The ICO was quick to exonerate the clients: “The information requested could typically have been obtained legitimately, and there was no evidence clients were aware the data had been obtained by illegal means.” But I’d like to pick at that scab. I don’t think the Commissioner should look any further – there are clear guilty parties in this case and they’ve been dealt with. I’m certain that the clients didn’t know personal data was being stolen. The question is, were they at least naive in not asking whether it might be?

In the same way that organisations who gave out the information have to tighten their procedures (and ought to apologise), the clients should ask themselves where they thought the trace information was coming from. Of course, a Private Investigations firm might have techniques that we can only guess at. However, I have met and trained a lot of people who work in debt recovery which is exactly the kind of tracing that ICU could assist with. In-house debt recovery people spend a lot of time knocking on doors, talking to relatives and neighbours, visiting previous addresses. It’s slow, tedious and laborious work, and the information you get is sometimes useless because it is wrong or out of date. But it’s legal. I’ve helped a lot of organisations in their attempts to get address and other information from third party organisations. It requires patient explanation of the Data Protection Act and carries no guarantee of success. But it’s legal. And then, of course, there is the court order – expensive and time-consuming. But, by definition, it’s legal.

If any organisation can quickly provide you with accurate information about a person’s location, in my opinion, there are only two possibilities and I would welcome any suggestion about any other. Either the information is available publicly (via an official source, or Facebook similar social media site) or it is obtained by questionable, if not downright illegal means. If information is available publicly, then why are organisations hiring private detectives to find it? In my second plug for Act Now this week, you can even go on courses that teach you how to do it yourselves. If information cannot be obtained from a public source, then unless you believe in magic, it’s very hard to understand how it can be sourced quickly and yet also legally. The ICO rightly went after the private investigators here, but nobody should be complacent.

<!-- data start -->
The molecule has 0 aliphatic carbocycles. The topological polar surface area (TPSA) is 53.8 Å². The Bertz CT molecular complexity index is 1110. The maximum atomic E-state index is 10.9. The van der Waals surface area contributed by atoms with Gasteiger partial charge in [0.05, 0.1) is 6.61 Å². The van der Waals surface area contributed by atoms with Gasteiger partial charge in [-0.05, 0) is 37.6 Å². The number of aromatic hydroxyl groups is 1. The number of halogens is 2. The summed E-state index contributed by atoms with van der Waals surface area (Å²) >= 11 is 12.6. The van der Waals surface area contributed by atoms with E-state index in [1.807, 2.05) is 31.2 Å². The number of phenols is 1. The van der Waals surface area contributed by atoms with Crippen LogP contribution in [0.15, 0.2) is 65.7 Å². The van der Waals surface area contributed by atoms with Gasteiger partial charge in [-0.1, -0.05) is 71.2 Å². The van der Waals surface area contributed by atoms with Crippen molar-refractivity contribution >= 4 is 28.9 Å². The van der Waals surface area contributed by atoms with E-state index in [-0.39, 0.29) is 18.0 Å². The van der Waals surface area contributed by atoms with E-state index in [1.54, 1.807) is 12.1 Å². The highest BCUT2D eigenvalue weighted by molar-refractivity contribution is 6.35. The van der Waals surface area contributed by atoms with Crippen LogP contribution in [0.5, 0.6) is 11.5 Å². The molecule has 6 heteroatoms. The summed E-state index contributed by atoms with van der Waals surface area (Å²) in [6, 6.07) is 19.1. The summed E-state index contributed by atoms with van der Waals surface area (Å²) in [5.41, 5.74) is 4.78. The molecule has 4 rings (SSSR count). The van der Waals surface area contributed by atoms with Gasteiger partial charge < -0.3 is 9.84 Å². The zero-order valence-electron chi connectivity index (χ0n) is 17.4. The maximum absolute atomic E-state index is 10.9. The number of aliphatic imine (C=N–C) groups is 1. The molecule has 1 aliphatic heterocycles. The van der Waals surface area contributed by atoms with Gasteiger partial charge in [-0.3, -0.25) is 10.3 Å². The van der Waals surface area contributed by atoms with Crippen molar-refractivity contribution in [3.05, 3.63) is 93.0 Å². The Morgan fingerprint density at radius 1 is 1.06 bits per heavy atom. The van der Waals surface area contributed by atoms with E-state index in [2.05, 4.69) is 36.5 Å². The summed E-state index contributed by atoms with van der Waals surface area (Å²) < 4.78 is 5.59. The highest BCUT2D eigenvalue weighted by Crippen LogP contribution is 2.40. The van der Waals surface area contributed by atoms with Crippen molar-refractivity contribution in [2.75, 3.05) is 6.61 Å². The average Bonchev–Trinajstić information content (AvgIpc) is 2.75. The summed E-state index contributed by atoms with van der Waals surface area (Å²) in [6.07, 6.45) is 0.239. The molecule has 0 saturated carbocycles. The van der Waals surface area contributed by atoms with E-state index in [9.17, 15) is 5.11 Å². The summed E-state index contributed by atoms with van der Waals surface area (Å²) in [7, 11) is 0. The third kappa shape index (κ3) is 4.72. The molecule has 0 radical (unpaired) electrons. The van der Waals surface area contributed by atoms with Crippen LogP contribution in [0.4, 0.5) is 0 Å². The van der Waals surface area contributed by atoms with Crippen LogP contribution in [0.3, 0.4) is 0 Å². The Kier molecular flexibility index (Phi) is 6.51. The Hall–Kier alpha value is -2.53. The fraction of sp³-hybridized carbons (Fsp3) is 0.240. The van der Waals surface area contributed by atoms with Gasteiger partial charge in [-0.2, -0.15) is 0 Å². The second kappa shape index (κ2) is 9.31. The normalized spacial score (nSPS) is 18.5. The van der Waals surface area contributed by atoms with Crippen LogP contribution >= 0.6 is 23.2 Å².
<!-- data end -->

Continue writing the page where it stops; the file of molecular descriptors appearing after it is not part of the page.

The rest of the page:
There is a black market in stolen information in the UK, and even the ICO’s admirable efforts here probably only scratch the surface. The problem will not be solved unless organisations stop leaking information, and ask themselves searching questions about how the information they use was obtained.


I see dead people

Before 2010, the ICO operated a brisk production line of undertakings to tackle the self-reported security breaches that came in the wake of the HMRC lost discs fiasco. Now they have the power to issue civil monetary penalties, the production line keeps humming. The obsession with security is such that even CMPs like the ones aimed at Belfast Health and Social Care Trust (which is as much about retention as security or St Georges Healthcare Trust and Stoke on Trent Council (both exclusively about accuracy) are branded as security breaches, as if only one DP principle exists. Enforcement shouldn’t be solely about public sector security, and a few CCTV and private sector wildcards do not change the overall picture.

A glance at their annual report explains why: the ICO has a fixation with figures, statistics, numbers, numbers, numbers, all the livelong day. Self-reported security breaches feed the numbers monster much more efficiently than complex decisions about fairness or adequacy, which have to be sought out before they even are made. All of the principles are breached by all sorts of organisations every day of the week, but because they don’t tell anyone or the ICO doesn’t notice, nothing happens. But wait for people to confess their security SNAFUs, and it’s like shooting fish in a barrel.

This tactic has now tipped into self-parody, with the ICO ensuring that the fish are dead first. In June 2013, Stockport Primary Care Trust was fined £100000 (£80000 if paid on time) for leaving patient records in a vacated building, and NHS Surrey were fined £200000 (£160000 if paid on time) for not controlling their IT contractor. Both organisations were wound up in April 2013, which means that the CMPs were served on successor bodies.

I don’t know why different organisations have inherited responsibility for PCTs, and the ICO doesn’t appear certain, claiming to have fined NHS England for NHS Surrey’s breach in the press release, and the Department of Health in the notice itself. NHS England told me in an FOI response that they asked the ICO to change this, but there is no evidence the ICO wanted to correct their mistake. The confusion is nevertheless irrelevant – neither DoH nor NHS England played any part in the breaches. They are not even real local successors like the Clinical Commissioning Groups where the PCT managers might now be plying their trade. They’re bystanders.

I’d have more respect for the ICO if they enforced the first or sixth DP principles, or didn’t rely almost entirely on the confessional / masochistic tendency in public sector Data Controllers to identify DPA breaches. Nevertheless, if the two former PCTs were open for business, I could not fault the ICO for taking action. But I can only see two main reasons to issue a CMP. The first reason is to educate everyone else. However, the ICO has already issued bigger CMPs for the same issues (£325,000 for Brighton NHS Trust for non-recycled hard drives, £225,000 for Belfast Health and Social Care Trust’s documents in an abandoned building).